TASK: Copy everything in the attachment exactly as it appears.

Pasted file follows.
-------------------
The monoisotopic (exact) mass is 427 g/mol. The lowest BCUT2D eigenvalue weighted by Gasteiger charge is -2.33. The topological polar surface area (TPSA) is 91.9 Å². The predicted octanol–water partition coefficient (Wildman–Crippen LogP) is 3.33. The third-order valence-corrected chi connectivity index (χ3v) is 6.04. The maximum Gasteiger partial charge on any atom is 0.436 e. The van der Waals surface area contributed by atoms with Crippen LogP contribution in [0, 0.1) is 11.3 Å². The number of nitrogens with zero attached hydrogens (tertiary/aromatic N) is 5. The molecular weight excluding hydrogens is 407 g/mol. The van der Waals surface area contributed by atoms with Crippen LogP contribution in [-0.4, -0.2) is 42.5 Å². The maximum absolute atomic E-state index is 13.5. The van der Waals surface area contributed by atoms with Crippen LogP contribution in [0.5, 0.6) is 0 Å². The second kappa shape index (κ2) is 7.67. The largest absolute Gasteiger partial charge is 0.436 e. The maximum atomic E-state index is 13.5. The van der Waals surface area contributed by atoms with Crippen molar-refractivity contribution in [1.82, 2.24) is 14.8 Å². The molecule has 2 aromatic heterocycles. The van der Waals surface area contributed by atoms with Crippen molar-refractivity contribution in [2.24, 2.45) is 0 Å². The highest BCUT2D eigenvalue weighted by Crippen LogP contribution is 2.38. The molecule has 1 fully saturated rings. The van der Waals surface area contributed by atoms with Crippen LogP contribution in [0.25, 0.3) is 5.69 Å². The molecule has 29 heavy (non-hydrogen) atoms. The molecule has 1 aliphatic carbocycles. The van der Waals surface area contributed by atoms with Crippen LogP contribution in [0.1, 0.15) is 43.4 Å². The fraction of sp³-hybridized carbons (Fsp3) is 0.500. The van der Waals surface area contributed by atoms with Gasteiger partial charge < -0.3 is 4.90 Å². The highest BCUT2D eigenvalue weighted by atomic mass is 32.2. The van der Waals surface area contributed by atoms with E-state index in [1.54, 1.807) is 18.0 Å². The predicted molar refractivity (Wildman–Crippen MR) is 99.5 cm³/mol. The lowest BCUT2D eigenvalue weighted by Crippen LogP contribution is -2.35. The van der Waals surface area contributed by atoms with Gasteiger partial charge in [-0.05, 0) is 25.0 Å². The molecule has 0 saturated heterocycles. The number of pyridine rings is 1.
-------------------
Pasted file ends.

The monoisotopic (exact) mass is 427 g/mol. The lowest BCUT2D eigenvalue weighted by Gasteiger charge is -2.33. The topological polar surface area (TPSA) is 91.9 Å². The predicted octanol–water partition coefficient (Wildman–Crippen LogP) is 3.33. The third-order valence-corrected chi connectivity index (χ3v) is 6.04. The maximum Gasteiger partial charge on any atom is 0.436 e. The van der Waals surface area contributed by atoms with Crippen LogP contribution in [0, 0.1) is 11.3 Å². The number of nitrogens with zero attached hydrogens (tertiary/aromatic N) is 5. The molecular weight excluding hydrogens is 407 g/mol. The van der Waals surface area contributed by atoms with Crippen LogP contribution in [-0.4, -0.2) is 42.5 Å². The maximum absolute atomic E-state index is 13.5. The van der Waals surface area contributed by atoms with Crippen LogP contribution in [0.5, 0.6) is 0 Å². The second kappa shape index (κ2) is 7.67. The largest absolute Gasteiger partial charge is 0.436 e. The maximum atomic E-state index is 13.5. The van der Waals surface area contributed by atoms with Crippen molar-refractivity contribution in [1.82, 2.24) is 14.8 Å². The molecule has 2 aromatic heterocycles. The van der Waals surface area contributed by atoms with Crippen molar-refractivity contribution in [2.24, 2.45) is 0 Å². The highest BCUT2D eigenvalue weighted by Crippen LogP contribution is 2.38. The molecule has 1 fully saturated rings. The van der Waals surface area contributed by atoms with Crippen LogP contribution in [0.25, 0.3) is 5.69 Å². The molecule has 29 heavy (non-hydrogen) atoms. The molecule has 1 aliphatic carbocycles. The van der Waals surface area contributed by atoms with Crippen LogP contribution in [0.1, 0.15) is 43.4 Å². The fraction of sp³-hybridized carbons (Fsp3) is 0.500. The van der Waals surface area contributed by atoms with Gasteiger partial charge < -0.3 is 4.90 Å². The highest BCUT2D eigenvalue weighted by atomic mass is 32.2. The van der Waals surface area contributed by atoms with E-state index in [1.54, 1.807) is 18.0 Å². The predicted molar refractivity (Wildman–Crippen MR) is 99.5 cm³/mol. The lowest BCUT2D eigenvalue weighted by Crippen LogP contribution is -2.35. The van der Waals surface area contributed by atoms with Gasteiger partial charge in [-0.05, 0) is 25.0 Å². The molecule has 0 saturated heterocycles. The number of pyridine rings is 1.